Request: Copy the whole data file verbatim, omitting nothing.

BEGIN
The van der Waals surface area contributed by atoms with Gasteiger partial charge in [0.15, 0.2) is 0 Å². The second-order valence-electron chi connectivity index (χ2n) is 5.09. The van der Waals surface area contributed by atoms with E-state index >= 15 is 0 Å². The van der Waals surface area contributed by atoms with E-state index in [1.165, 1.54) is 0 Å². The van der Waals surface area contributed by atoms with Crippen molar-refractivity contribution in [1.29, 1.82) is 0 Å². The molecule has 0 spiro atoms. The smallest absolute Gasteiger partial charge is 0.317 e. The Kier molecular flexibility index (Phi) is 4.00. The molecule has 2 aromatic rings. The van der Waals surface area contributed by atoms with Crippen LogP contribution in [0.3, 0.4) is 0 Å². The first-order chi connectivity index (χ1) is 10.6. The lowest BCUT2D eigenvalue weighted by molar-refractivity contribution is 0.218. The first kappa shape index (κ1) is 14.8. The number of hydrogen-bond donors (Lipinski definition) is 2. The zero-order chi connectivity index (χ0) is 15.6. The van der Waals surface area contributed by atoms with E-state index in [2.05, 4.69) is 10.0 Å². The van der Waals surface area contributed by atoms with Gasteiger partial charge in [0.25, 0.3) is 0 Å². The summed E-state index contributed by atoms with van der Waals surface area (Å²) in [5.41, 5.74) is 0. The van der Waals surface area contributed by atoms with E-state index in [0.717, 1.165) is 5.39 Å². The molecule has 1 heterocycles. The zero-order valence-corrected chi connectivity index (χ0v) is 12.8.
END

The van der Waals surface area contributed by atoms with Gasteiger partial charge in [0.15, 0.2) is 0 Å². The second-order valence-electron chi connectivity index (χ2n) is 5.09. The van der Waals surface area contributed by atoms with E-state index >= 15 is 0 Å². The van der Waals surface area contributed by atoms with E-state index in [1.165, 1.54) is 0 Å². The van der Waals surface area contributed by atoms with Crippen molar-refractivity contribution in [1.29, 1.82) is 0 Å². The molecule has 0 spiro atoms. The smallest absolute Gasteiger partial charge is 0.317 e. The Kier molecular flexibility index (Phi) is 4.00. The molecule has 2 aromatic rings. The van der Waals surface area contributed by atoms with Crippen LogP contribution in [0.3, 0.4) is 0 Å². The first-order chi connectivity index (χ1) is 10.6. The lowest BCUT2D eigenvalue weighted by molar-refractivity contribution is 0.218. The first kappa shape index (κ1) is 14.8. The number of hydrogen-bond donors (Lipinski definition) is 2. The zero-order chi connectivity index (χ0) is 15.6. The van der Waals surface area contributed by atoms with E-state index in [2.05, 4.69) is 10.0 Å². The van der Waals surface area contributed by atoms with Gasteiger partial charge in [0.25, 0.3) is 0 Å². The summed E-state index contributed by atoms with van der Waals surface area (Å²) in [5.41, 5.74) is 0. The van der Waals surface area contributed by atoms with E-state index in [0.717, 1.165) is 5.39 Å². The molecule has 1 heterocycles. The zero-order valence-corrected chi connectivity index (χ0v) is 12.8.